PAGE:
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Krip Yuson is a plagiarist AND a Jackass


I was ready to just let the whole Krip Yuson plagiarism issue die down; the man said his piece immediately after Id brought the issue to fore, and writers from other corners of the Internet came up with thoughtful, well-written pieces on the matter. But then the Palanca Hall of Famer wrote about the incident this morning in his Philippine Star column, which just about unmasked his earlier apology as disingenuous. First, he defended the use of Rey Jobles work in his Rogue magazine article: I sought to recycle, initially, a few paragraphs from that story and work them into the Rogue piece, as its middle portion. The more I reread what sportswriter Rey Joble had drafted and which I had finalized, the more paragraphs I appropriated. And as Ive already disclosed to both Howie Severino, EIC of GMAnews Online, and Mari Ugarte, EIC of Rogue, in all truth, the quotation marks and initial attribution to Rey Joble and GMANews Online were dropped, intentionally by me as the marks made the chunk look so clunky. I thought Id work the credits back in somehow, once I was about to finalize the submission for Rogue. That didnt happen, and thats my grievous fault. If that sounded familiar to you, thats because its almost the same excuse put forth by Supreme Court Associate Justice Mariano Del Castillo when he was charged with plagiarism. Like Del Castillo, Yuson is contending that he never plagiarized in fact, he describes the incident as an alleged plagiarism and he only failed to give proper attribution to Joble. Throughout his column, he also tries to lighten the stigma of plagiarism, which he calls a blooming buzzword in our day and age, here and now as if the effort to expose intellectual dishonesty were only some sort of fad. Then Yuson trots out his sad old line that he felt that he was part-author of the piece, having edited it for GMA News: I dont really mean to make light of this matter, especially since an academic case could be made of the issue of whether an editor can lay claim to part ownership of written work, as has been argued about in the past. This is absolute BULLSHIT from Yuson, one that hell unfortunately continue to trot out until someone calls him out on it. An editor has ABSOLUTELY ZERO ownership of the piece he merely edited; NOT ONE SANE PERSON in academe or in professional media would argue otherwise. So yes, this is me officially calling out Krip Yusons bullshit.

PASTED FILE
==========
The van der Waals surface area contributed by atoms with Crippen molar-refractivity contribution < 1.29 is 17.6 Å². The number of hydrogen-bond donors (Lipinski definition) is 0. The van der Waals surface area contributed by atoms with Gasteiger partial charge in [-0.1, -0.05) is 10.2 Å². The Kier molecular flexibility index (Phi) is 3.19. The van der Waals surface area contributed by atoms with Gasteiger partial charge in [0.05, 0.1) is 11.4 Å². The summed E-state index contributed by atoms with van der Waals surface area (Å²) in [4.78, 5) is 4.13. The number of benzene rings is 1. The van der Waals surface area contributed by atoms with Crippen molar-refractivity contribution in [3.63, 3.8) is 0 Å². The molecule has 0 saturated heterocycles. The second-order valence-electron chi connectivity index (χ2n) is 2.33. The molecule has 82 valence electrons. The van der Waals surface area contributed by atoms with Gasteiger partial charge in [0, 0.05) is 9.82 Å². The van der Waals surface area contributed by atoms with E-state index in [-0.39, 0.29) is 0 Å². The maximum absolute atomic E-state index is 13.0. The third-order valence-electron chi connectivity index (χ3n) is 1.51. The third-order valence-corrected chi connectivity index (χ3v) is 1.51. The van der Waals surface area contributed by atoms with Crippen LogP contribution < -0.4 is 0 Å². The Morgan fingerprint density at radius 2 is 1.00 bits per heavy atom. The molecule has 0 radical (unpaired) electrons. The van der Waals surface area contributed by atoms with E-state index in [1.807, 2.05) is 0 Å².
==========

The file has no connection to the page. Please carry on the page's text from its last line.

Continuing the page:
But then again, judging by his next parenthetical statement, Yuson seems to think that journalists dont have rigid morals or scruples when it comes to stealing other peoples work: (There seems to be a more liberal view of propriety when it comes to journalism; whether thats correct or not, or good or bad, I myself am in no agreement with either stance, although here I did show myself to be loosely interpretive of copyright.) Loosely interpretive of copyright, in Krip-speak, translates roughly to Im too lazy to do the legwork for writing my article so Ill piggyback on someone elses reporting and hope no one would find out. But we can't exactly blame Yuson for this attitude, because he hardly seems alone in it; he even shares some words of comfort from his friends who are only too happy to condone the fact that he stole someone elses work and tried to pass it off as his own: One texted: Real writers know it was anything but plagiarism. There should be distinctions. For me the word applies only when the copied piece aspires to literary worth not reportorial purpose. Each of those stolen texts is more of a PRECIS than anything. You were remiss somewhere else. Some literary swordsman should pick up where you have gone all meek. Alas, Im known to be your close friend. Wow, just wow. That is some of the most stupid drivel Ive ever read online, which is saying a lot, because I run a sports blog where fans argue over the dumbest things. On the other hand, though, perhaps some credit must also go to Yusons intrepid texter, because that was powerful writing that evoked some very real emotions in this case, it makes me want to punch someone in the face. Another FBd his comment: Its nothing serious. In the legal profession we do it all the time, now with even more impunity. Besides, as Pablo Picasso aid, To copy others is necessary, but to copy oneself is pathetic. My, my, arent we proud of ourselves? The sad thing is that a lot of people, myself included, were just willing to let Yuson save face after this whole issue. After all, hes this respected writer, and didnt we all read or at least pretend to read The Great Philippine Jungle Energy Caf back in college? But in this mornings column, Yuson betrays his contempt for his readers, whom he expects to be stupid enough to buy his insipid arguments. We couldnt just let Krip Yuson get away with this again, right? The column reeks of hubris the arrogance of Yuson getting away with his offense simply because of who he is and what hes done the very same hubris that made him think he could get away with plagiarizing Rey Jobles work for his Rogue Magazine article. You want some real, non-plagiarized reporting? Heres some real, non-plagiarized